|Petition to the Federal Reserve board of governors:
“Retire Scott Alvarez as general counsel of the Federal Reserve, filling his position with someone who will not publicly or privately undermine commonsense rules designed to prevent another Wall Street meltdown.”
Add your name:
The Federal Reserveâ€™s top lawyer â€“ an appointee of former Chairman Alan Greenspan â€“ has been undermining regulations behind the scenes since the Bush administration. But now, Scott Alvarez may have met his match: Senator Elizabeth Warren, and you.
In a recent Senate Banking Committee hearing, Senator Warren blasted General Counsel Scott Alvarez for criticizing Wall Street reform.1 Alvarez has so much influence, in an organization ruled by a board of seven governors, he is referred to as the â€œEighth Governor.â€2 In fact, while we were fighting to block the White House from making Larry Summers chair of the Federal Reserve, the New York Times suggested that as long as Alvarez was general counsel it might make little difference who got the top job.
Alvarez joined the Fed during the Reagan administration and became its chief counsel during the George W. Bush era. He is a diehard free-marketer appointed by former Fed Chair Alan Greenspan, with a long history of staunch opposition to any regulation of Wall Street. And as Senator Warren made clear, he doesn’t appear to have learned any of the lessons of the financial crisis, stubbornly sticking to an agenda of deregulation even after big bank fraud nearly brought down our economy. If we ever want to clean up Wall Streetâ€™s act, itâ€™s time for the Fed to bring in a new lawyer committed to reining in the big banks.
Alvarez first joined the Fed in the 80â€™s under his mentor, former Chairman Alan Greenspan. Throughout the 90â€™s, he helped Greenspan blow holes in existing regulations and lobby for more and more deregulation, like the repeal of the Glass-Steagall Act, all of which contributed to todayâ€™s skyrocketing inequality and the 2008 financial crash. It would be one thing if he had learned his lesson and reversed course, but he appears to be as wedded to a Wall-Street-first ideology as he was then â€“ only today, he has far more influence.3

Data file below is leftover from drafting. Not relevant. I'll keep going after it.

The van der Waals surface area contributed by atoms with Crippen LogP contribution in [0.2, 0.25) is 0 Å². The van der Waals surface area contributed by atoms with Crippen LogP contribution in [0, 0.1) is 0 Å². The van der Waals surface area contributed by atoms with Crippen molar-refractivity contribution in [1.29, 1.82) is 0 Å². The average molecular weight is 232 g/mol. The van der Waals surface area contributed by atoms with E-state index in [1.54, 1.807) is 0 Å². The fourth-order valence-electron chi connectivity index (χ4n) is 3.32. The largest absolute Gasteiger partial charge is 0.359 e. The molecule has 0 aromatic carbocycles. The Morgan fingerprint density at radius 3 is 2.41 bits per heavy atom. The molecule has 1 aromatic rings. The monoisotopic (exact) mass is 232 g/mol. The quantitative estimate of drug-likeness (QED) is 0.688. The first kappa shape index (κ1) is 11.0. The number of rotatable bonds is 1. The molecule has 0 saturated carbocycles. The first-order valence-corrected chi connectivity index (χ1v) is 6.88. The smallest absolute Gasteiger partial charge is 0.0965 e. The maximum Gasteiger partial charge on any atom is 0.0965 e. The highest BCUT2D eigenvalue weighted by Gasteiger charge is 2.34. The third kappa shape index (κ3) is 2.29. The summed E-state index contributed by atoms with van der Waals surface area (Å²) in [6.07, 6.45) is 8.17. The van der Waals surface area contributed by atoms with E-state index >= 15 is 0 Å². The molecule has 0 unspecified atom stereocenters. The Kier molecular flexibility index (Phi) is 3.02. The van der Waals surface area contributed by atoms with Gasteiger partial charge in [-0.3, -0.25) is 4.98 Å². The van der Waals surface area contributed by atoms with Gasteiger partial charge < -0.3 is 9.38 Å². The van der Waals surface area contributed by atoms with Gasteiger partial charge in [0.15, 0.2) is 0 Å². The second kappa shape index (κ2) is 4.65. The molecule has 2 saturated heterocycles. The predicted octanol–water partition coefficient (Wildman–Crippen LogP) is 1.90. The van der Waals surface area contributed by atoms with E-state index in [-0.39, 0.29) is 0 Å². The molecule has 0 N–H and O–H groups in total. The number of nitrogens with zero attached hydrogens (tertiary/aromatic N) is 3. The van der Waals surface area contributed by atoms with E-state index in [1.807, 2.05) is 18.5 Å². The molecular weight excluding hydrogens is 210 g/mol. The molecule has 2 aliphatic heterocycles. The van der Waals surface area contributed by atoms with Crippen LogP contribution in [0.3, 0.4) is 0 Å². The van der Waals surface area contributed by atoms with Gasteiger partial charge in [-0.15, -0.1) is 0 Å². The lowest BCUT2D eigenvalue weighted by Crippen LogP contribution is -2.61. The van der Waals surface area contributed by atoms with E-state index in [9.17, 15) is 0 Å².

Remember the Volcker Rule, which would ban big banks from making risky gambles for their own gain? Hundreds of thousands of CREDO members fought for a strong Volcker Rule before and after Wall Street reform was passed. But last November, Scott Alvarez publicly criticized the rule, and insiders widely blame the Federal Reserveâ€™s recent announcement that it would delay the Volcker Ruleâ€™s implementation for two years on Alvarez.4
During the Senate Banking Committee hearing, Senator Warren noted that last year Alvarez also publicly criticized the â€œswaps push-outâ€ provision of the Dodd-Frank law, before Congress eventually repealed it on the recommendation of Citigroup and JPMorgan Chase, and despite fierce resistance from thousands of CREDO members and other progressive allies. Heâ€™s also spoken out against a provision curtailing the ratings agencies that contributed to the crash, once pushed Congress to allow the Federal Reserve leeway to go easy on big insurance companies, and even had the gall to tell lawmakers to revisit Dodd-Frank.5
As Senator Warren said: â€œThe Fedâ€™s general counsel â€“ or anyone at the Fedâ€™s staff â€“ should not be picking and choosing which rules to enforce based on their personal views.â€6
Alvarez is more than publicly critical â€“ heâ€™s privately powerful. As general counsel, Alvarez oversees a massive team of lawyers that advise on every single aspect of the Federal Reserveâ€™s work. One top regulator who regularly deals with the Fed reportedly said, â€œHeâ€™s a major player in everything. You canâ€™t overstate his role. Everything has to go to him for approval and to be passed on.â€7
While Chairwoman Janet Yellen is committed to fighting inequality, and Governor Daniel Tarullo technically overseas regulation, it is Alvarez and his team who are deep in the weeds of every decision. To understand the impact one person can have, just look at the Office of the Comptroller of the Currency, another Wall Street regulator that was consistently friendly to big banks before replacing its general counsel in 2012.8
The general counsel reports to a group of seven governors on the Federal Reserve board, most of whom were appointed by President Obama. Allowing the general counsel to run roughshod over badly needed Wall Street reforms imperils the Federal Reserveâ€™s mission of maintaining stability in the U.S. banking system. Worse, Alvarezâ€™s outdated ideas put all of us at risk of more bank meltdowns, economic crashes, and too-big-to-fail bailouts. It is time for the Fed to appoint a new lawyer who will be committed to reining in Wall Street.
Tell the Fed board of governors: Retire Scott Alvarez. Click below to sign the petition:
Thank you for speaking out.
Becky Bond, Political Director
Add your name: